(Photo: The World)
Living a global life is a mindset that requires developing good travel habits. I asked seasoned globetrotter, Dr. John Demartini -- one of the world's leading experts on human behaviour, international author and educator -- for his secrets to global living.
A renowned polymath, Demartini travels the world speaking, writing, researching and teaching. Every year he travels to 45 to 60 countries at an estimated annual cost of $500,000 and has logged a whopping 17 million miles. When not on the road, he lives on a ship, The World, a floating luxury condominium that visits 150 to 200 ports annually.
"My life is travel," says Demartini, who was hijacked on a plane from Miami to Peru, has shared an aircraft with goats and chickens, and was mistaken for a terrorist on a flight to Tel Aviv. "My existence is simple; I go from city to city."
At age 21, Demartini had a vision of speaking to a million people from a balcony, and visiting every country and city. Now, at 62, he has spoken all over the world, including Greece's Amphitheater. He is so travel-efficient that he can pack and unpack his bags, and organize his items in hotels, in four minutes.
1. SS: What is in your travel bag?
JD: I have four bags, including one for my computer, gratitude journal and harmonica; a research bag containing seven to 20 books and magazines; and two Tumi bags that have six to eight suits and mix-and-match shirts, shoes and accessories.
2. SS: How do you stay productive?
JD: When I am standing in line, I read. In club lounges, limos and airplanes, I pull out my computer or read. I don't have much down time. I am able to produce wherever I am, except when checking in, or going through customs/immigration and security. I have no downtime at hotels with the exception of business meetings and dinners. I work into the wee hours of the morning.
3. SS: How do you eat healthily?
JD: I can usually find yogurt, fresh fruit and multi-grain bread in every country. Regardless of what is on the menu, I can usually get steamed veggies and fish, or soup. On my ship, I can get whatever I want. On flights and in club lounges, I may not always get what I prefer, but can get healthy food.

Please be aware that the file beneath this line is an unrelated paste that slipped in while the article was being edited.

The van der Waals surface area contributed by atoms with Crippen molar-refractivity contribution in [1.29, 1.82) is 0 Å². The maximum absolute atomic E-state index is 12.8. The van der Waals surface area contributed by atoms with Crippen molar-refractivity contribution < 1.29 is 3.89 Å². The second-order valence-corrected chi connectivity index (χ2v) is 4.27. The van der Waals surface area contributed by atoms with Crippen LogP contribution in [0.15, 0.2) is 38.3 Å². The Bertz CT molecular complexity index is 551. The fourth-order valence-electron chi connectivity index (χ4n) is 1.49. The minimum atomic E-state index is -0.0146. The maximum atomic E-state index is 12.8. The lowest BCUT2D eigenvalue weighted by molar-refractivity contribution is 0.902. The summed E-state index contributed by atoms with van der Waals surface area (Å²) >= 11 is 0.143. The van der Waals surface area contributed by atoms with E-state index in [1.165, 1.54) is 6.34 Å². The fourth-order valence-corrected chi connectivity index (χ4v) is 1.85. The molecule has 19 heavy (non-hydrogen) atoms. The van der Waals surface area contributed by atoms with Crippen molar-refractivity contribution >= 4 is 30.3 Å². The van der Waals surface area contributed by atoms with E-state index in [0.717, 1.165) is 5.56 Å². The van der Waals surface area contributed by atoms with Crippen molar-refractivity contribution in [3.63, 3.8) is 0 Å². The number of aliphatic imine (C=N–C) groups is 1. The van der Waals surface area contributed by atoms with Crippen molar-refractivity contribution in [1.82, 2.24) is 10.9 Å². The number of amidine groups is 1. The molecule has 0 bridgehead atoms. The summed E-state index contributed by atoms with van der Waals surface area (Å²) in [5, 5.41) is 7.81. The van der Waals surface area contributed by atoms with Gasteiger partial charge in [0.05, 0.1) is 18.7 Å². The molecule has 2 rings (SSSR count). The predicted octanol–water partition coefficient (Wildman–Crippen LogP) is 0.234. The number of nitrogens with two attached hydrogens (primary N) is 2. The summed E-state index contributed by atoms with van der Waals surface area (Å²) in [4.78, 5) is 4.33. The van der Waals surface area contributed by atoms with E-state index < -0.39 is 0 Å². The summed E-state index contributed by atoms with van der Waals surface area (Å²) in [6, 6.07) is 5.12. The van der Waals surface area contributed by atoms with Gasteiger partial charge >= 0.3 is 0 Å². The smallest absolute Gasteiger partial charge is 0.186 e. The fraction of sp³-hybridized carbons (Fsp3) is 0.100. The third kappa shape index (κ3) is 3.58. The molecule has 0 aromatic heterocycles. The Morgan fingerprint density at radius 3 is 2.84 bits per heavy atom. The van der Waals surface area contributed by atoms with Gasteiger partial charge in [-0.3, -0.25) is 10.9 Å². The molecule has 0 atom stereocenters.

4. SS: What do you do for exercise?
JD: While flying, I stretch, do neck rolls and exercises. At the hotel, I do light calisthenics like swimming or surfing. When I'm teaching workshops, I stretch and move my feet to keep my veins pumping to prevent deep vein thrombosis.
5. SS: How do you cope with jetlag?
JD: I don't get jetlag as long as I rest. If I can't sleep, I meditate because I can get by on meditation.
6. SS: What is your secret to living a global life?
JD: Ever since I was 21, I've said the affirmation: The Universe is my playground, the world is my home, every country is a room in the house, every city is a platform that I share my heart and soul. I envisioned an astronomical vision and a global life.
7. SS: Greatest challenge?
JD: When airlines overbook flights.
(Photo: The World)
8. SS: Favourite destination?
JD: I love being on my ship because it goes to every destination. I don't know a better address on earth.
9. SS: Best advice for travellers?
JD: Think out your travel things and what is the most efficient way of doing it. Make sure you have a back-up of toiletries, underwear and shirts in case your bag is re-routed to the next city. And be mindful and carry a checklist at security to ensure you get your stuff.
For more information about Dr. John Demartini, visit: DrDemartini.com.
Shannon Skinner is a Toronto-based, award-winning television and radio host, inspirational speaker and author. For information on her speaking engagements and interviews, visit: www.ShannonSkinner.com and www.ExtrarodinaryWomenTV.com. Tweet to her at @Shannon_Skinner.
Photos courtesy of The World
Republished from Toronto Waterfront Magazine (www.waterfront-magazine.com), with permission.
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